I was thinking about the notion of sample spaces and was wondering whether they can be “objectively” analyzed for their fruitfulness.

For example, in the case of dice rolls, it seems obvious and natural to consider the sample space as representing each one of the outcomes ranging from 1-6. But what about for other events in life?

For example, I can imagine a world where I wasn’t typing this sentence out and instead was talking to my girlfriend or an enormous number of outcomes that I can think of. If I conceived of anything that is coherent as part of the sample space, it would include an infinite number of things, some of which may break physical laws! I could also conceive of all possible things that don’t break physical laws but yet aren’t typical of things that I normally do (for example, I haven’t ever went skydiving, so that doesn’t seem like a reasonable counterfactual).

So, are these sample spaces of outcomes mind dependent or mind independent? If they are mind dependent, does that mean even “obvious” sample spaces like the ones in dice rolls and coins are not as objective as we think they are?

My final comment on this would be to involve quantum mechanics since it seems to be the only theory that postulates “true” randomness and actual possibilities. In a sense, the sample space of measurements would simply be all possible measurements that we have observed so far.

However, let’s say that a deterministic theory underpinned quantum mechanics. Then, in a very “real” sense, each measurement would technically have only one possible outcome. And yet still, one can still imagine other outcomes from an epistemic perspective that may have resulted from different possible deterministic theories. This would be similar to how one can imagine a coin landing on heads even if it actually lands on tails and we live in a deterministic universe where the “heads event” at that point wasn’t technically possible given the initial conditions that led up to the coin toss.

So if we have no determinism, we can imagine other outcomes. But if we have determinism, we can also imagine other outcomes. In the first, other outcomes would not violate any laws yet they would still be unrealized. In the second, other outcomes would violate the deterministic law and also be unrealized. Is the sense in which things are possible under determinism and a lack of determinism the same? How should the sample spaces of each be treated?

2 Answers 2


The relevant principle here is that sample sets represent uncertainty. A simple example should illustrate the point...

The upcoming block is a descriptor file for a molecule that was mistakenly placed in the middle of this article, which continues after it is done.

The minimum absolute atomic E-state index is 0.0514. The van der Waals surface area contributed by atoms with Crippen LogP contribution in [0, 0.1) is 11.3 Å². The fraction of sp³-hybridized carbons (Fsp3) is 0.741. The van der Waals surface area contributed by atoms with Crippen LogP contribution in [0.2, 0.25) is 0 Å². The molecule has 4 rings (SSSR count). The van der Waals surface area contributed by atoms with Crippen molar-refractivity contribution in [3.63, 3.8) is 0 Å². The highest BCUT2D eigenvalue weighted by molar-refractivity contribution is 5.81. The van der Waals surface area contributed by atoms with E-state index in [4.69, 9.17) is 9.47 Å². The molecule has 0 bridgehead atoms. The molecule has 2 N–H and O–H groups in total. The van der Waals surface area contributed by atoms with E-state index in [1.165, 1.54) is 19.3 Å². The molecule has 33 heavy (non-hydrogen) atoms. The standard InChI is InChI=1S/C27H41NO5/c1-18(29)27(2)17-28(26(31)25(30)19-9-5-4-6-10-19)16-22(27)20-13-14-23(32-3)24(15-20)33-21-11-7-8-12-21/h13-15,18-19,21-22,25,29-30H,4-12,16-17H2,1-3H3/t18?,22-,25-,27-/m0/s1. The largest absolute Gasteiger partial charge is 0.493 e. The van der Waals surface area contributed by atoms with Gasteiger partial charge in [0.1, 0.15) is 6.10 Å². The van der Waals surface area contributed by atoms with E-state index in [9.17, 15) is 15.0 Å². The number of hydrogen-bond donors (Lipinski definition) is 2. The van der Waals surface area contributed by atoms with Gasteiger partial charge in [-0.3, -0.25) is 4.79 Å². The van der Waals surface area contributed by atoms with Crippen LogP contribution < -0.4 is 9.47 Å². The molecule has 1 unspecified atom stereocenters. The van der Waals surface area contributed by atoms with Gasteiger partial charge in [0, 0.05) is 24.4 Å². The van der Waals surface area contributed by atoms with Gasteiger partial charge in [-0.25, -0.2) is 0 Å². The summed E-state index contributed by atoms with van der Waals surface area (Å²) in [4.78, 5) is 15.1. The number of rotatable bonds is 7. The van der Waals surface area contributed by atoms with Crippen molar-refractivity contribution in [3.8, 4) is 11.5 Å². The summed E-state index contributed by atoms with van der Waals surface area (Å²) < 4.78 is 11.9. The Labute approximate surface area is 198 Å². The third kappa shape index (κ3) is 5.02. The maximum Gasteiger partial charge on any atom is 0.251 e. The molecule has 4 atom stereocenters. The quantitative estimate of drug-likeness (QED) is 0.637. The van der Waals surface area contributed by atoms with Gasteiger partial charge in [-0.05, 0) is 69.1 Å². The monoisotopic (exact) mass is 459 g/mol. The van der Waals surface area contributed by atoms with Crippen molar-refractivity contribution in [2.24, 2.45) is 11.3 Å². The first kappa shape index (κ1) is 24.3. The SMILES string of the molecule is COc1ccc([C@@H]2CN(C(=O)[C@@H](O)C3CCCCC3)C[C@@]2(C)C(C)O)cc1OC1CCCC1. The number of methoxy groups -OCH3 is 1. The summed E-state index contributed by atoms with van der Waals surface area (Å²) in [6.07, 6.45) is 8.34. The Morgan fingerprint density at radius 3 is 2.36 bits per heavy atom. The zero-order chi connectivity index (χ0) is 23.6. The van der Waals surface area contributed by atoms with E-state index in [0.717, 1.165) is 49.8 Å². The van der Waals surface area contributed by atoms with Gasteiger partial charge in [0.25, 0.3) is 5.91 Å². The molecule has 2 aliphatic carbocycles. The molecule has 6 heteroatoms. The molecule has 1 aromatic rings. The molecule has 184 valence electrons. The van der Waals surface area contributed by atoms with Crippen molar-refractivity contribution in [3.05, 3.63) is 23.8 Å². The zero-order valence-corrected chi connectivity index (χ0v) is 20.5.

Suppose I roll a dice, which shows a four. Since the outcome has happened, it is entirely determined and certain. However, if I ask you to guess what number was shown, you have to consider the other five options. For you the sample set of possible outcomes contains six numbers, even though I know five of them to be ruled out. Importantly, your sample set does not include the number seven, for example, because you know that to be an impossible outcome.

Sample sets, therefore, should contain outcomes that you are unable to rule out, regardless of whether the outcomes may be the result of a determined or undetermined process. As the simple example I gave shows, they are most certainly mind-dependent, in that one person might have knowledge to rule out possibilities that another person cannot.

  • Wow that’s an interesting way to think about things, next! Do you think there are mind independent sample spaces at all then or are they always dependent on knowledge in your opinion? Commented Apr 6 at 9:08
  • @MarcoOcram in the dice example, the random experiment is "the guessed value will match the actual value", right?
    – ac15
    Commented Apr 7 at 5:45
  • @ac15 yes, that's right. Commented Apr 7 at 5:47
  • @Mikhail I always quiver with fear when asked a question like that which requires a definitive answer I haven't properly thought about- it's an invitation to make an even bigger ass of myself! Let me think about it and nag me to death if I don't get back to you. Commented Apr 7 at 5:50
  • @MarcoOcram I guess Mikhail didn't understand it this way, but rather that it was literally about assigning probabilities to past events
    – ac15
    Commented Apr 7 at 5:51

In a deterministic universe there would be no concept of alternative possibility nor any concept of imagination. An imagined thing itself is an alternative possibility.

True randomness is not a possibility. True randomness is necessary for any kind of evolution. A deterministic system does not evolve, nothing changes, nothing new emerges, complexity and entropy of the system remain constant.

  • This sounds more like your personal ramblings than anything else to be quite honest Commented Apr 6 at 9:09
  • When every event is completely determined by the previous event, then everything happens with absolute certainty and accuracy. This is the very idea of determinism. None of this is my personal opinion. Commented Apr 6 at 11:28
  • the game of life [ en.wikipedia.org/wiki/Conway%27s_Game_of_Life ] is a counter-example to "A deterministic system does not evolve, nothing changes, nothing new emerges, complexity and entropy of the system remain constant", right?
    – ac15
    Commented Apr 6 at 15:04
  • @ac15 On the contrary. GoL demonstrates a deterministic system beautifully. No runtime input is accepted, complexity (pixel count) remains constant, everything is determined by the initial setup. Commented Apr 6 at 15:20

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